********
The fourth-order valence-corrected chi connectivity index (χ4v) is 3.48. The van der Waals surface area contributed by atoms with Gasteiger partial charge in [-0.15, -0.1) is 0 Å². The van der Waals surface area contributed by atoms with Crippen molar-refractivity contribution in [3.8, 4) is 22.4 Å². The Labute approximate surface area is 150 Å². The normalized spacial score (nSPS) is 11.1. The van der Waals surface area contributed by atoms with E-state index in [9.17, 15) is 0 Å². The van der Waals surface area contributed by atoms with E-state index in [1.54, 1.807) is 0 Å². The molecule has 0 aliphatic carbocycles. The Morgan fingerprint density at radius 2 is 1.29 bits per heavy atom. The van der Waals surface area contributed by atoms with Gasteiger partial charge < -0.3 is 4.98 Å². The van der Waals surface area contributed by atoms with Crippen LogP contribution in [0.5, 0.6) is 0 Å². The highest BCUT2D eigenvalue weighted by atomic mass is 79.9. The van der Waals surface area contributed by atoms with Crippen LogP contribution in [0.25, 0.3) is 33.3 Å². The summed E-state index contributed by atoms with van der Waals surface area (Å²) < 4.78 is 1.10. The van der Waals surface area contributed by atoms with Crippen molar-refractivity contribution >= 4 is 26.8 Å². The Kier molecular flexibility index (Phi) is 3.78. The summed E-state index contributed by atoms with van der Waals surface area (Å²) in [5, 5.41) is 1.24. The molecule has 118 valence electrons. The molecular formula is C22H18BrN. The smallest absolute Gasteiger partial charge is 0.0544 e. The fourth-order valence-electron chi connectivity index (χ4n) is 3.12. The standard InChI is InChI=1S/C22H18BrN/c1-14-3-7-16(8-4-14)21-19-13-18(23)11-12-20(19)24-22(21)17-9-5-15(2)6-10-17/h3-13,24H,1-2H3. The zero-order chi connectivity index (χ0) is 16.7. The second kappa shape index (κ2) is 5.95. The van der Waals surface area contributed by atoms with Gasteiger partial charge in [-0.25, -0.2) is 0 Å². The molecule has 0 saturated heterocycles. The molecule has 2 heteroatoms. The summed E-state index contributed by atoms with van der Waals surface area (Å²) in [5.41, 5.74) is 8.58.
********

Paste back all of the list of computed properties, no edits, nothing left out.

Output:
The fourth-order valence-corrected chi connectivity index (χ4v) is 3.48. The van der Waals surface area contributed by atoms with Gasteiger partial charge in [-0.15, -0.1) is 0 Å². The van der Waals surface area contributed by atoms with Crippen molar-refractivity contribution in [3.8, 4) is 22.4 Å². The Labute approximate surface area is 150 Å². The normalized spacial score (nSPS) is 11.1. The van der Waals surface area contributed by atoms with E-state index in [9.17, 15) is 0 Å². The van der Waals surface area contributed by atoms with E-state index in [1.54, 1.807) is 0 Å². The molecule has 0 aliphatic carbocycles. The Morgan fingerprint density at radius 2 is 1.29 bits per heavy atom. The van der Waals surface area contributed by atoms with Gasteiger partial charge < -0.3 is 4.98 Å². The van der Waals surface area contributed by atoms with Crippen LogP contribution in [0.5, 0.6) is 0 Å². The highest BCUT2D eigenvalue weighted by atomic mass is 79.9. The van der Waals surface area contributed by atoms with Crippen LogP contribution in [0.25, 0.3) is 33.3 Å². The summed E-state index contributed by atoms with van der Waals surface area (Å²) < 4.78 is 1.10. The van der Waals surface area contributed by atoms with Crippen molar-refractivity contribution >= 4 is 26.8 Å². The Kier molecular flexibility index (Phi) is 3.78. The summed E-state index contributed by atoms with van der Waals surface area (Å²) in [5, 5.41) is 1.24. The molecule has 118 valence electrons. The molecular formula is C22H18BrN. The smallest absolute Gasteiger partial charge is 0.0544 e. The fourth-order valence-electron chi connectivity index (χ4n) is 3.12. The standard InChI is InChI=1S/C22H18BrN/c1-14-3-7-16(8-4-14)21-19-13-18(23)11-12-20(19)24-22(21)17-9-5-15(2)6-10-17/h3-13,24H,1-2H3. The zero-order chi connectivity index (χ0) is 16.7. The second kappa shape index (κ2) is 5.95. The van der Waals surface area contributed by atoms with Gasteiger partial charge in [-0.25, -0.2) is 0 Å². The molecule has 0 saturated heterocycles. The molecule has 2 heteroatoms. The summed E-state index contributed by atoms with van der Waals surface area (Å²) in [5.41, 5.74) is 8.58.